The complex of the insect LDL receptor homolog, lipophorin receptor, LpR, and its lipoprotein ligand does not dissociate under endosomal conditions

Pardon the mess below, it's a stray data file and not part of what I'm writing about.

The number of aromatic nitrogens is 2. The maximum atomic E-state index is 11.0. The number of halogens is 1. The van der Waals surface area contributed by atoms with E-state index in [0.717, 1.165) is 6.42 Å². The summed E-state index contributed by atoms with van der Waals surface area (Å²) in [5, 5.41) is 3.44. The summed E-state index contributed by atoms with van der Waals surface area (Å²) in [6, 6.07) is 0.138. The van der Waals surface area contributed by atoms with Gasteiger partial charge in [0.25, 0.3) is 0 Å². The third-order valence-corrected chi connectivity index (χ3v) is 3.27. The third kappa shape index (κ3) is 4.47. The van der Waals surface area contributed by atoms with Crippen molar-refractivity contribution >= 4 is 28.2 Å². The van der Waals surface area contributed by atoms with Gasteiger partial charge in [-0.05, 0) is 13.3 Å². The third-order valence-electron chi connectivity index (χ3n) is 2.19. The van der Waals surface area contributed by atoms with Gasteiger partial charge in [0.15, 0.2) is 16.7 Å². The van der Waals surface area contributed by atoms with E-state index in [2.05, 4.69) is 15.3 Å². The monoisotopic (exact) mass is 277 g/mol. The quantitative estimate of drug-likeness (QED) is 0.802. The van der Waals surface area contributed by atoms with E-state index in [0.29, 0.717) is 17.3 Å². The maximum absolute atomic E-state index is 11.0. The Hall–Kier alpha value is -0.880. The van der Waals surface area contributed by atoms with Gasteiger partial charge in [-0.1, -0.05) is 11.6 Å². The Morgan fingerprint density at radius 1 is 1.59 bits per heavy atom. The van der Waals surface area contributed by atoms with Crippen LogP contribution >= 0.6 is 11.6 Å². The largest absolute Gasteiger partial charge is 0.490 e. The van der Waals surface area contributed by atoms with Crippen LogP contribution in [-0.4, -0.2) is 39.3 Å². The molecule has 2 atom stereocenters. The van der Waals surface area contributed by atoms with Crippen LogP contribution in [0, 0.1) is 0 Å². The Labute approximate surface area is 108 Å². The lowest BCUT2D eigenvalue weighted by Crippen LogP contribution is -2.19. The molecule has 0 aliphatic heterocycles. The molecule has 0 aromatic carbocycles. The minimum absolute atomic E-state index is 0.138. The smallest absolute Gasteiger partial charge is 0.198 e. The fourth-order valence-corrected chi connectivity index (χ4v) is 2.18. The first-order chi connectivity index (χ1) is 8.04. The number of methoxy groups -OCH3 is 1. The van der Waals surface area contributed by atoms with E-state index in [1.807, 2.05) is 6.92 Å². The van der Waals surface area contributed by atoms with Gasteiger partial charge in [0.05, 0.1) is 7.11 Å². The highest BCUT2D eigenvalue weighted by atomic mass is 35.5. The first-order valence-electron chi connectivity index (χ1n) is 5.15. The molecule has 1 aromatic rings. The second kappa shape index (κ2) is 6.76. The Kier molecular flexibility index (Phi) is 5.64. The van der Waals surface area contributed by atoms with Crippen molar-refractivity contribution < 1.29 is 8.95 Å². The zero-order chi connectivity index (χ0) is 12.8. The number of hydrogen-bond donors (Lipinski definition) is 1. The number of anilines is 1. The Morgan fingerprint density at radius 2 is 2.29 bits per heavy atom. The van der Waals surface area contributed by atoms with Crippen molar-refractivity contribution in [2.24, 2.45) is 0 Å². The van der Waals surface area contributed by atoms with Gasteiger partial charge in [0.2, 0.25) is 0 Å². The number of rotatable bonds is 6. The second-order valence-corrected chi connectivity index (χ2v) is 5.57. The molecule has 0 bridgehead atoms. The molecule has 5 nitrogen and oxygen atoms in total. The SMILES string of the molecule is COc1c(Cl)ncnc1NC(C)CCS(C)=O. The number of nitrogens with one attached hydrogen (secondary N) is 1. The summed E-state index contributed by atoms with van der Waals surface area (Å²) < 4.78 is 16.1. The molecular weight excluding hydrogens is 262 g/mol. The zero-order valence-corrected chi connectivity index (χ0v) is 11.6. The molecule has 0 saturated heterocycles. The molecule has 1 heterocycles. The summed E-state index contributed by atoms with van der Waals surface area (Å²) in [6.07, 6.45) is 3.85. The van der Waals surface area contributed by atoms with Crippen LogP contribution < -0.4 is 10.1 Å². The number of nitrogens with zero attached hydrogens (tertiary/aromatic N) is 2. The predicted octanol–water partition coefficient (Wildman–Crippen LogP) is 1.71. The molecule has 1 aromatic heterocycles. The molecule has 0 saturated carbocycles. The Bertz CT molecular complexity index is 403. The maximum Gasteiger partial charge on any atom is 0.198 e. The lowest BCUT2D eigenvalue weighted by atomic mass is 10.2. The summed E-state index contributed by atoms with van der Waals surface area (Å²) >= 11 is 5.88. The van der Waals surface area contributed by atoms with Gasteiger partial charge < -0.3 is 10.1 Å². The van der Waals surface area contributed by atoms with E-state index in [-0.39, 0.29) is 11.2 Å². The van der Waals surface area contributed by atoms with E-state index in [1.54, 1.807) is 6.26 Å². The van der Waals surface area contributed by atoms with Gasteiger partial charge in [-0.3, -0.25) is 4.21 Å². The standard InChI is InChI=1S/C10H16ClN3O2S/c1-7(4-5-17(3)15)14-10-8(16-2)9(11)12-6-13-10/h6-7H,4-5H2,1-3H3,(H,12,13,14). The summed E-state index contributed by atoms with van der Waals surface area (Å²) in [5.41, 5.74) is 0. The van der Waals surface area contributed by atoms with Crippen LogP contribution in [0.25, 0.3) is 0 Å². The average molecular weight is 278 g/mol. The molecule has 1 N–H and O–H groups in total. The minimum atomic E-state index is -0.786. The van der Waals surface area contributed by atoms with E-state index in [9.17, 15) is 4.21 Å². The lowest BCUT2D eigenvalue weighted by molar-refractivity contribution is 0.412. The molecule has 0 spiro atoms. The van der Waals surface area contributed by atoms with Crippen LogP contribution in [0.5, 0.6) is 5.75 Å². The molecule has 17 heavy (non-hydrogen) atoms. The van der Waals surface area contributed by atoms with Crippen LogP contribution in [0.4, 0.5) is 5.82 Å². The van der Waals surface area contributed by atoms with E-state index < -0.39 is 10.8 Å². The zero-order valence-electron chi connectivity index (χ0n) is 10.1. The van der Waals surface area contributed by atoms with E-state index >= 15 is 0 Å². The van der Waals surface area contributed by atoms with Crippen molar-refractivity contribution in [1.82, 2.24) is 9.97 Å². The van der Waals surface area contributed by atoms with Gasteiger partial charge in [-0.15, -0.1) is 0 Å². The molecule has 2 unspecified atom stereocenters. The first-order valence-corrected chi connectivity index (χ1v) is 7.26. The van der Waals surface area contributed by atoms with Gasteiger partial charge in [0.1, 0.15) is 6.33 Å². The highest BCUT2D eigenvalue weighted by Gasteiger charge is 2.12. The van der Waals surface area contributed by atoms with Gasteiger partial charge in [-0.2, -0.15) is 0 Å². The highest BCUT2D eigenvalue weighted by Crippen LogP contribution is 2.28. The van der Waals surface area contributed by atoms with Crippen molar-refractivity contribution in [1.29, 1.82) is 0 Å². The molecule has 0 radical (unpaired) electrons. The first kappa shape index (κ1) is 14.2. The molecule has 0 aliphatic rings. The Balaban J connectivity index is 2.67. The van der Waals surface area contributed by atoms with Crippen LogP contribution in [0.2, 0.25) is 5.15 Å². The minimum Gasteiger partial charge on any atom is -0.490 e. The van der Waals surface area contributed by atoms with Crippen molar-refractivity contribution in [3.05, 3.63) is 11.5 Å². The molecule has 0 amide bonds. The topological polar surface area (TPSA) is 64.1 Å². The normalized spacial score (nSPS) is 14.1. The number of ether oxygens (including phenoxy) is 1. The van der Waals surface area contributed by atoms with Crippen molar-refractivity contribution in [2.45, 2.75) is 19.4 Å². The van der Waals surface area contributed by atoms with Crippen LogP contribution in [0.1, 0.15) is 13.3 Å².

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The insect low-density lipoprotein (LDL) receptor (LDLR) homolog, lipophorin receptor (LpR), mediates endocytic uptake of the single insect lipoprotein, high-density lipophorin (HDLp), which is structurally related to LDL. However, in contrast to the fate of LDL, which is endocytosed by LDLR, we previously demonstrated that after endocytosis, HDLp is sorted to the endocytic recycling compartment and recycled for resecretion in a transferrin-like manner. This means that the integrity of the complex between HDLp and LpR is retained under endosomal conditions. Therefore, in this study, the ligand-binding and ligand-dissociation capacities of LpR were investigated by employing a new flow cytometric assay, using LDLR as a control. At pH 5.4, the LpR–HDLp complex remained stable, whereas that of LDLR and LDL dissociated. Hybrid HDLp-binding receptors, containing either the β-propeller or both the β-propeller and the hinge region of LDLR, appeared to be unable to release ligand at endosomal pH, revealing that the stability of the complex is imparted by the ligand-binding domain of LpR. The LpR–HDLp complex additionally appeared to be EDTA-resistant, excluding a low Ca2+ concentration in the endosome as an alternative trigger for complex dissociation. From binding of HDLp to the above hybrid receptors, it was inferred that the stability upon EDTA treatment is confined to LDLR type A (LA) ligand-binding repeats 1–7. Additional (competition) binding experiments indicated that the binding site of LpR for HDLp most likely involves LA-2–7. It is therefore proposed that the remarkable stability of the LpR–HDLp complex is attributable to this binding site. Together, these data indicate that LpR and HDLp travel in complex to the endocytic recycling compartment, which constitutes a key determinant for ligand recycling by LpR.

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